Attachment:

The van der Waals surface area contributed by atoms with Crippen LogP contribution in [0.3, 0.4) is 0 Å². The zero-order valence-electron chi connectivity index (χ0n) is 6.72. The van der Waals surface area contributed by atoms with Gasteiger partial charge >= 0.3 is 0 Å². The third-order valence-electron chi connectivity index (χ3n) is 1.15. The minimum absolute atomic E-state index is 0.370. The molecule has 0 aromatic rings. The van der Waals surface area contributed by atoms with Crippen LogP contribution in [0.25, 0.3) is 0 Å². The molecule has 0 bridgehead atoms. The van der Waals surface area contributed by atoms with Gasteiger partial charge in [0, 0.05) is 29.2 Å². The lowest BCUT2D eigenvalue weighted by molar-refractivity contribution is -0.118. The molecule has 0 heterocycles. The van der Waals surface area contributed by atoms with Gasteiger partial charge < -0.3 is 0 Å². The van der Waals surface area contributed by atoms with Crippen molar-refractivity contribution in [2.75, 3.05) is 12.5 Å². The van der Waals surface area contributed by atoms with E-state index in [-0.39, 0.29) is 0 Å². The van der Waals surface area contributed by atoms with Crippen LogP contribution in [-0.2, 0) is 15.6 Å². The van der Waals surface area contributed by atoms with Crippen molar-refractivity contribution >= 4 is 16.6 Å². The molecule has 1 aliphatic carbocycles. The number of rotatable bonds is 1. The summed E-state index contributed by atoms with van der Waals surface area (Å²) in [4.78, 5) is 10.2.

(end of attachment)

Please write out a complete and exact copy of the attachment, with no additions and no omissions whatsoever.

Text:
The van der Waals surface area contributed by atoms with Crippen LogP contribution in [0.3, 0.4) is 0 Å². The zero-order valence-electron chi connectivity index (χ0n) is 6.72. The van der Waals surface area contributed by atoms with Gasteiger partial charge >= 0.3 is 0 Å². The third-order valence-electron chi connectivity index (χ3n) is 1.15. The minimum absolute atomic E-state index is 0.370. The molecule has 0 aromatic rings. The van der Waals surface area contributed by atoms with Crippen LogP contribution in [0.25, 0.3) is 0 Å². The molecule has 0 bridgehead atoms. The van der Waals surface area contributed by atoms with Gasteiger partial charge in [0, 0.05) is 29.2 Å². The lowest BCUT2D eigenvalue weighted by molar-refractivity contribution is -0.118. The molecule has 0 heterocycles. The van der Waals surface area contributed by atoms with Gasteiger partial charge < -0.3 is 0 Å². The van der Waals surface area contributed by atoms with Crippen molar-refractivity contribution in [2.75, 3.05) is 12.5 Å². The van der Waals surface area contributed by atoms with E-state index in [-0.39, 0.29) is 0 Å². The van der Waals surface area contributed by atoms with Crippen LogP contribution in [-0.2, 0) is 15.6 Å². The van der Waals surface area contributed by atoms with Crippen molar-refractivity contribution >= 4 is 16.6 Å². The molecule has 1 aliphatic carbocycles. The number of rotatable bonds is 1. The summed E-state index contributed by atoms with van der Waals surface area (Å²) in [4.78, 5) is 10.2.